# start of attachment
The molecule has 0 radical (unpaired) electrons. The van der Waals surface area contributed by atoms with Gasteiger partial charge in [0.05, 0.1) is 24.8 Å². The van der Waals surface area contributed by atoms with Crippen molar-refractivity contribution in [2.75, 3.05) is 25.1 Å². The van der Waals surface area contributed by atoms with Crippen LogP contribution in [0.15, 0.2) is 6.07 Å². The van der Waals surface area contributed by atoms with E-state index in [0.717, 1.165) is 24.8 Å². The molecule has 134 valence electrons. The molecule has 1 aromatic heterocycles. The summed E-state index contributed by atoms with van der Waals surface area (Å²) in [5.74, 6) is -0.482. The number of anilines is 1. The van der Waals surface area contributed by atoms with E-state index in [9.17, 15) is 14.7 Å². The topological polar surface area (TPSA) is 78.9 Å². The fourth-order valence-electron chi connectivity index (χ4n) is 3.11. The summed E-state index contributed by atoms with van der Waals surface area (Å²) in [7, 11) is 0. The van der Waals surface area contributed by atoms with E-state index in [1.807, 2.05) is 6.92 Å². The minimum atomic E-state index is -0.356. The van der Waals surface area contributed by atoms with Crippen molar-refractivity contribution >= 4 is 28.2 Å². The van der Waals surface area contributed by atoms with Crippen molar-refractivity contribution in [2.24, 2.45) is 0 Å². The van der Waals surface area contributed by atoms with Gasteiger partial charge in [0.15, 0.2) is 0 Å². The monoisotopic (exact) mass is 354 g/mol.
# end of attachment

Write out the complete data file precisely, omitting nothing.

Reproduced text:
The molecule has 0 radical (unpaired) electrons. The van der Waals surface area contributed by atoms with Gasteiger partial charge in [0.05, 0.1) is 24.8 Å². The van der Waals surface area contributed by atoms with Crippen molar-refractivity contribution in [2.75, 3.05) is 25.1 Å². The van der Waals surface area contributed by atoms with Crippen LogP contribution in [0.15, 0.2) is 6.07 Å². The van der Waals surface area contributed by atoms with E-state index in [0.717, 1.165) is 24.8 Å². The molecule has 134 valence electrons. The molecule has 1 aromatic heterocycles. The summed E-state index contributed by atoms with van der Waals surface area (Å²) in [5.74, 6) is -0.482. The number of anilines is 1. The van der Waals surface area contributed by atoms with E-state index in [9.17, 15) is 14.7 Å². The topological polar surface area (TPSA) is 78.9 Å². The fourth-order valence-electron chi connectivity index (χ4n) is 3.11. The summed E-state index contributed by atoms with van der Waals surface area (Å²) in [7, 11) is 0. The van der Waals surface area contributed by atoms with E-state index in [1.807, 2.05) is 6.92 Å². The minimum atomic E-state index is -0.356. The van der Waals surface area contributed by atoms with Crippen molar-refractivity contribution >= 4 is 28.2 Å². The van der Waals surface area contributed by atoms with Crippen molar-refractivity contribution in [2.24, 2.45) is 0 Å². The van der Waals surface area contributed by atoms with Gasteiger partial charge in [0.15, 0.2) is 0 Å². The monoisotopic (exact) mass is 354 g/mol.